5. Is there a greater, more suggestive and bittersweet movie title than All That Heaven Allows? (Well, yes, there is, Yasujiro Ozu’s I Was Born, But . . . , but that’s another story and another great Criterion disc.) Sirk dug beneath the surface of idyllic American small-town life in the 1950s, and the surface has never been more beautiful than in this Technicolor nightmare of conformity and the repressive nature of community and family life. It’s Freud vs. Walden, as pettiness, jealousy, and repression pair off against a bohemian vision of rural tranquility. Rainer Werner Fassbinder, whose brilliant essay on Sirk is included as an extra, remade the movie as Ali: Fear Eats the Soul, and it was also the model for Todd Haynes’s Far from Heaven and Sanaa Hamri’s not-too-shabby Something New.
6. The amazing thing about W. C. Fields’s comedy is how much mileage he can get out of almost no plot and very little dialogue. The humor comes from his gleeful disdain of American propriety, and from his impeccable sense of timing and absurdity. He can build a comic routine out of the pronunciation of “proboscis” and of such names as “Egbert Souse.” Fields’s movies have few frills, and the same is true of this straightforward single-disc version, but the performance and the movie are as bracing as a shot or two of late-morning whiskey.
7. To use another alcohol metaphor, owning the Criterion DVD of Ernst Lubitsch’s endlessly effervescent 1932 masterpiece is like being able to uncork and savor the same bottle of expensive champagne over and over again. A love triangle among social-climbing riffraff and upper-class beauties (call it “The Thief, the Pickpocket, and the Perfume Executive”), with Herbert Marshall torn between the beautiful Miriam Hopkins and the stunning Kay Francis, Trouble in Paradise has the great advantage of being made before the Code. It’s as frank and scintillating as it is urbane and surprisingly touching, and it’s one of the rare American screen comedies to be completely comfortable with European sophistication. Peter Bogdanovich’s video introduction lucidly explains the meaning of the “Lubitsch touch.”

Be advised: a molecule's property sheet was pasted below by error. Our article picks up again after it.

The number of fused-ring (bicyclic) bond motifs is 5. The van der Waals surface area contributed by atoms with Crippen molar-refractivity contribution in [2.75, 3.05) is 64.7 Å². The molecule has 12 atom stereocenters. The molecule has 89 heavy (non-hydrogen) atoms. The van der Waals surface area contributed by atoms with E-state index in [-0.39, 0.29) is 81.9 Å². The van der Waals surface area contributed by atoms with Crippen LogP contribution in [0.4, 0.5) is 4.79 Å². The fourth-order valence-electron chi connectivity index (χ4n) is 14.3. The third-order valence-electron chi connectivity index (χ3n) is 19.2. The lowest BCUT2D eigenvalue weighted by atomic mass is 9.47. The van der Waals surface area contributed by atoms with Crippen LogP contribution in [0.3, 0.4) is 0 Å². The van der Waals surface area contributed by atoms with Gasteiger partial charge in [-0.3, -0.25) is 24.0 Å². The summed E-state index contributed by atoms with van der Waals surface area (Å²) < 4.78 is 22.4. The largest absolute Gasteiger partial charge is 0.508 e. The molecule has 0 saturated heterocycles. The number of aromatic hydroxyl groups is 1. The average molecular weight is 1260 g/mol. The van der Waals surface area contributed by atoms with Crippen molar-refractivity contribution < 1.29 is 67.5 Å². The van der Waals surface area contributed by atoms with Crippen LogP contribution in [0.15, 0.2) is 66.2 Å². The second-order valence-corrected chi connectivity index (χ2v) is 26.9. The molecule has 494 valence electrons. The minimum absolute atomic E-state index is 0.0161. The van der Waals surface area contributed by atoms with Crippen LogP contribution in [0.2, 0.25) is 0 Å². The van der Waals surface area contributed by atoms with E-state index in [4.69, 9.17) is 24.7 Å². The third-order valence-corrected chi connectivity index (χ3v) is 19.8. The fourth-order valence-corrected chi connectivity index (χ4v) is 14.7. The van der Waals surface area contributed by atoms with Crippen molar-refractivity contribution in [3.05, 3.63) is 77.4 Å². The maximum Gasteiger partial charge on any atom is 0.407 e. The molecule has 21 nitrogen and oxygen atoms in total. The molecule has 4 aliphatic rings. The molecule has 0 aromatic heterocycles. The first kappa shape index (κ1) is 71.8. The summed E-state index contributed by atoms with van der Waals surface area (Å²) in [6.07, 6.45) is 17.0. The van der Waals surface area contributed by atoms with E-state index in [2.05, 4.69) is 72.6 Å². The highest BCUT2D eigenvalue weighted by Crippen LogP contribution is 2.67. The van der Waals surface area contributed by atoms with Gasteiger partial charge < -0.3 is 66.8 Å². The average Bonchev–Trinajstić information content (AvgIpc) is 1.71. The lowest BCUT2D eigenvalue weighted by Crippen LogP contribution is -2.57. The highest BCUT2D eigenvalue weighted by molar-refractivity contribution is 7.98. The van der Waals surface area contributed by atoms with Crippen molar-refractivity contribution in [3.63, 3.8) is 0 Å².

8. Eric Rohmer may be underrated as a director. His films are rightly known for their endless talking, and for their intricate, ambiguity-filled exploration of contemporary romance and relationships. Yet he is also a precise and inventive director. His deceptively straightforward films are rich and cinematic: every cut, every decision to shoot in long shot or shot–reverse shot, and every object, costume, and piece of furniture reveals something about the emotional and intellectual subtext. Filmed in lush, crisp black and white, during a snowy Parisian winter, by the great Nestor Almendros, this is the most beautiful of Rohmer’s films. And the good news is that in order to obtain this film, you’ll have to get the astonishing box set Six Moral Tales.
9. The seemingly precious whimsy of Wes Anderson’s style masks a sensibility that is at once delicate and magnificently imaginative. The Royal Tenenbaums has been described as an adaptation of a great novel that doesn’t exist, and it is set in an upper Upper West Side that also doesn’t exist. Anderson literally creates a world of his own to explore the most primal emotions and family dynamics. There is so much to savor—the sweat suits, the enchanting music, Gene Hackman on a tricycle—and the DVD is also a world of its own, as beautifully packaged as, well, a Wes Anderson film, with Kent Jones’s lucid manifesto defining Anderson’s particular brand of genius, and a great gallery of production design drawings.
10. Agnès Varda’s New Wave masterpiece about a famous singer/fashion model who abandons her blond wig and rediscovers her identity on the streets of Paris is jam-packed with vivid detail, an expressive graphic style, and an eye for urban chaos, and is at least as engaging and inventive as Breathless and The 400 Blows. While waiting for this film to enter its rightful place in the canon of great movies, buy it now and enjoy its distinctly up-to-date sensibility. More than forty years after it was made, Cléo from 5 to 7 is a perfect movie for our times, digging beneath the surface of fashion and celebrity culture.